Tuesday 31 October 2017

What should go in your family's first-aid kit?

A well-stocked first-aid kit can help you respond effectively to common injuries and emergencies. Keep at least one first-aid kit in your home and one in your car. Store your kits in easy-to-retrieve locations that are out of the reach of young children. Children old enough to understand the purpose of the kits should know where they are stored.
You can purchase first-aid kits at many drugstores or assemble your own. Contents of a first-aid kit should include:
Basic supplies
Adhesive tape Antibiotic ointment Antiseptic solution or towelettes Bandages, including a roll of elastic wrap (Ace, Coban, others) and bandage strips (Band-Aid, Curad, others) in assorted sizes Instant cold packs Cotton balls and cotton-tipped swabs Disposable latex or synthetic gloves, at least two pair Duct tape Gauze pads and roller gauze in assorted sizes First-aid manual Petroleum jelly or other lubricant Plastic bags for the disposal of contaminated materials Safety pins in assorted sizes Scissors and tweezers Soap or instant hand sanitizer Sterile eyewash, such as a saline solution Thermometer Triangular bandage Turkey baster or other bulb suction device for flushing out wounds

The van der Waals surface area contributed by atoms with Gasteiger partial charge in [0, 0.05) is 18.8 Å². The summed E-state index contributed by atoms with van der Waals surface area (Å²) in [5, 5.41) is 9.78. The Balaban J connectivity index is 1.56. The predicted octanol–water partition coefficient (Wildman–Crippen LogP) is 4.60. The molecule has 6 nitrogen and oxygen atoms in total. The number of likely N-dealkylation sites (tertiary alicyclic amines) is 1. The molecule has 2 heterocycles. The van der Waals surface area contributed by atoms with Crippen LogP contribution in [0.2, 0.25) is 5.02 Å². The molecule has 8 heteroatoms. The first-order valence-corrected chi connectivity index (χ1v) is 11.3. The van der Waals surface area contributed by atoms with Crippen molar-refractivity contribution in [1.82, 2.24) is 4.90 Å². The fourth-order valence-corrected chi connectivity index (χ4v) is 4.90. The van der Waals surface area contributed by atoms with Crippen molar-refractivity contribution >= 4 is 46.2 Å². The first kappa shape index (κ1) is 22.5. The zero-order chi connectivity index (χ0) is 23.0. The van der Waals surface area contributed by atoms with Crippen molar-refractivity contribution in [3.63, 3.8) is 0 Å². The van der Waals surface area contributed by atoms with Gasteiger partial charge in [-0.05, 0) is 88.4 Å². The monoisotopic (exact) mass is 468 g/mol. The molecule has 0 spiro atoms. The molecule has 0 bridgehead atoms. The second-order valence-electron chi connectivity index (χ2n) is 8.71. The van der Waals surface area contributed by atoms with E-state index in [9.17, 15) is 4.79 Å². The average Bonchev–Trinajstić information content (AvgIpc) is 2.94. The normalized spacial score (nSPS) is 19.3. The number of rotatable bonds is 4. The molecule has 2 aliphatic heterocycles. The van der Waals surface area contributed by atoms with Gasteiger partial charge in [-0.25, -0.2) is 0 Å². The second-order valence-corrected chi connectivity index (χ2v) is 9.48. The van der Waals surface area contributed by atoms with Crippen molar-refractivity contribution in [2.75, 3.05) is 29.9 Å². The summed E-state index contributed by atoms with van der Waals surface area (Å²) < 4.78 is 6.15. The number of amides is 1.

Activated charcoal (use only if instructed by your poison control center) Aloe vera gel Anti-diarrhea medication Over-the-counter oral antihistamine, such as diphenhydramine (Benadryl, others) Aspirin and nonaspirin pain relievers (never give aspirin to children) Calamine lotion Over-the-counter hydrocortisone cream Personal medications that don't need refrigeration If prescribed by your doctor, drugs to treat an allergic attack, such as an auto-injector of epinephrine (EpiPen, Twinject, others) Syringe, medicine cup or spoon
Emergency items
Emergency phone numbers, including contact information for your family doctor and pediatrician, local emergency services, emergency road service providers and the regional poison control center Medical consent forms for each family member Medical history forms for each family member Small, waterproof flashlight and extra batteries Candles and matches Sunscreen Emergency space blanket First-aid instruction manual
Give your kit a checkup
Check your first-aid kits regularly, at least every three months, to be sure the flashlight batteries work and to replace supplies that have expired.
Consider taking a first-aid course through the American Red Cross. Contact your local chapter for information on classes.
Prepare children for medical emergencies in age-appropriate ways. The American Red Cross offers a number of helpful resources, including classes designed to help children understand and use first-aid techniques.

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